EDUARDO CISNEROS: Right, and it’s a good point. And I would say that NALEO is an organization that has actually been through four census cycles. We are experts in this space particularly when thinking about engaging the Latino community in the process. And I would say that we’re seeing unprecedented levels of changes with the census coming up in 2020. There’s diminished resources at the bureau, there’s not a permanent census director. Even today, there’s been someone that’s been nominated but that person isn’t in place. So, already we’re seeing that the process has fallen behind the timeline compared to previous cycles. We’re also seeing that this year is going to be the first census that’s going to be done entirely online, or folks’ initial response is going to be encouraged to participate via the online process and that is new to folks.

And so, that’s going to be a change that’s going to require a pretty significant educational campaign. A lot of the outreach programs that the Census Bureau are either on the chopping block or have been eliminated. So, that certainly isn’t going to help. And in terms of doing rehearsals and trial runs, the Bureau had planned multiple trial rehearsals and they’ve narrowed it down to just one that just recently wrapped up in Providence County, Rhode Island. And that’s not enough research and testing to to really ensure that we’re going to have an accurate and full account, given all the changes that that have come about on this upcoming census.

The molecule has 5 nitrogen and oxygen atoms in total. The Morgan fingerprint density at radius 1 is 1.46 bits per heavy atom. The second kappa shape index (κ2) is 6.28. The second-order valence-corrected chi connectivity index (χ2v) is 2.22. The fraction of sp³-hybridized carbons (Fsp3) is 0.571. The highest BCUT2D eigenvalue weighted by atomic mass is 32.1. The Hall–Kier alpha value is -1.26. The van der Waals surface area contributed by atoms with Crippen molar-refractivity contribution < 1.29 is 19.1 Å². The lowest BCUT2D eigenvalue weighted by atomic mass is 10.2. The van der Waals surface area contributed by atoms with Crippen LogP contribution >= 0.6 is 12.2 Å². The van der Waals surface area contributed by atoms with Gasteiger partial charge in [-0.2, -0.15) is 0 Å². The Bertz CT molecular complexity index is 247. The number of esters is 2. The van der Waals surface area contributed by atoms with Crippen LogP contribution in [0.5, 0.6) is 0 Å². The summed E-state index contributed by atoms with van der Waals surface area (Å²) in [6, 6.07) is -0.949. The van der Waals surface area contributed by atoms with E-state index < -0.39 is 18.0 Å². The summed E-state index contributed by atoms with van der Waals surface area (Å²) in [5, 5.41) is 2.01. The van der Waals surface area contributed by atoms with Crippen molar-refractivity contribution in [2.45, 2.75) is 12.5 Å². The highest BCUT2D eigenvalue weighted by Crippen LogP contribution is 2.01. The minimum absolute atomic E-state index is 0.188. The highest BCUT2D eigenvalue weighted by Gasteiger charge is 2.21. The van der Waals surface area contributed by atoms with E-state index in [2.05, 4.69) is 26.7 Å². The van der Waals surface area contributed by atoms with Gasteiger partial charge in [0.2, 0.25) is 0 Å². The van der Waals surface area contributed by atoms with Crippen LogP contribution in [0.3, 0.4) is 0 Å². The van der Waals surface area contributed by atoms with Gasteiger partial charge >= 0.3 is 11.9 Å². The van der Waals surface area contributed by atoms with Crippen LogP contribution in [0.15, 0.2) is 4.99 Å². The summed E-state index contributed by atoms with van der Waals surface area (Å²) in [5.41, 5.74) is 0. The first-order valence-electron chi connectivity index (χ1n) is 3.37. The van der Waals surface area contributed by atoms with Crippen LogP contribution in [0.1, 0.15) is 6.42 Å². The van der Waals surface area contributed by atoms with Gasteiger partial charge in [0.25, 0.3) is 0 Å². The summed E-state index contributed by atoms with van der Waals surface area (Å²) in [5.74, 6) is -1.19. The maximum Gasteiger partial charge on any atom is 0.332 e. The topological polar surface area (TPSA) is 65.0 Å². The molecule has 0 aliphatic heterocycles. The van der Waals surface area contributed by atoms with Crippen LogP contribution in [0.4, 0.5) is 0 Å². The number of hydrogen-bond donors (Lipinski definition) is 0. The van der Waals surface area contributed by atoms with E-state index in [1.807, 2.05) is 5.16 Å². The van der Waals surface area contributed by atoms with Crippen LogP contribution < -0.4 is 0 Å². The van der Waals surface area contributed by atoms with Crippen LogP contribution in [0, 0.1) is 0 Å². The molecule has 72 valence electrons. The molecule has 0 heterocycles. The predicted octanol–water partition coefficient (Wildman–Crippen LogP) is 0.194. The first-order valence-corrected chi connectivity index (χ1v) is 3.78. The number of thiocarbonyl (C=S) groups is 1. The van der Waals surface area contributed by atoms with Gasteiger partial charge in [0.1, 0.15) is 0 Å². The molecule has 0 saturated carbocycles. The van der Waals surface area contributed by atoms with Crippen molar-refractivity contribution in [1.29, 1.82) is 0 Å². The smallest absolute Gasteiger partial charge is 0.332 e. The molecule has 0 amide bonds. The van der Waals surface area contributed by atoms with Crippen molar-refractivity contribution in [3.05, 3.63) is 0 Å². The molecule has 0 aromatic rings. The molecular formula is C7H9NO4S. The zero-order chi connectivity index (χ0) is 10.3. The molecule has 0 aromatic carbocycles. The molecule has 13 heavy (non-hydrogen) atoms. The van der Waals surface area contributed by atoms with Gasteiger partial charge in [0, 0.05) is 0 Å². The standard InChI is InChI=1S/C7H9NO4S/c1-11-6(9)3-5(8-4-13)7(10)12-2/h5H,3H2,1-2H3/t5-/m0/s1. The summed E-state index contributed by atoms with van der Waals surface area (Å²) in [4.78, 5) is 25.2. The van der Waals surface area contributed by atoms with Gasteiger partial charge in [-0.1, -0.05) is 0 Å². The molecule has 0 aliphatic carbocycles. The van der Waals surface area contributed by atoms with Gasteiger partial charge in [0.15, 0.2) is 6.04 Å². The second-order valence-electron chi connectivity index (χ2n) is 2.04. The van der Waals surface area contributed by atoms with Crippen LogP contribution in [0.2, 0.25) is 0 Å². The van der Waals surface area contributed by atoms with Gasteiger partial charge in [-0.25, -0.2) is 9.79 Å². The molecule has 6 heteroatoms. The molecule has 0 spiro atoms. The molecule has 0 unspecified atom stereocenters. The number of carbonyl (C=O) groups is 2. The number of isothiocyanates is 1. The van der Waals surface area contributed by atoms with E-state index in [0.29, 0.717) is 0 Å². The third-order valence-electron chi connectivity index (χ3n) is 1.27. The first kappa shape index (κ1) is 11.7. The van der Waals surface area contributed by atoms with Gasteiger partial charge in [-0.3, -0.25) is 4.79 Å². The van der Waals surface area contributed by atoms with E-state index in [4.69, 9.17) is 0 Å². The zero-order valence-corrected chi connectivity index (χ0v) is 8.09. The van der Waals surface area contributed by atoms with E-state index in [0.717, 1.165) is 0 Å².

MARC STEINER: When I asked a question originally I mistakenly said Mills when I meant Ross. I get my Wilburs mixed up. But getting back to the hard point of this, I’m curious where you think this could end up. I mean, this could be- could this court battle actually delay the census? Where do you think it’s going to be? Because this clearly is a push being made to dampen Latino turnout when it comes to the census and having the right numbers in America. So, where do you think this ends up that way?

EDUARDO CISNEROS: Yeah, I wish I could answer that more confidently. The answer that we’re getting is essentially, TBD. We’ve heard that legal experts and judges in various capacities are trying to accelerate this and ensure that it’s a speedy process given that the census is around the corner. But really, it’s too early to tell, at least as of right now, what the process is going to look like, what the end result is going to be, whether the census gets delayed. Personally, I don’t have an answer to that.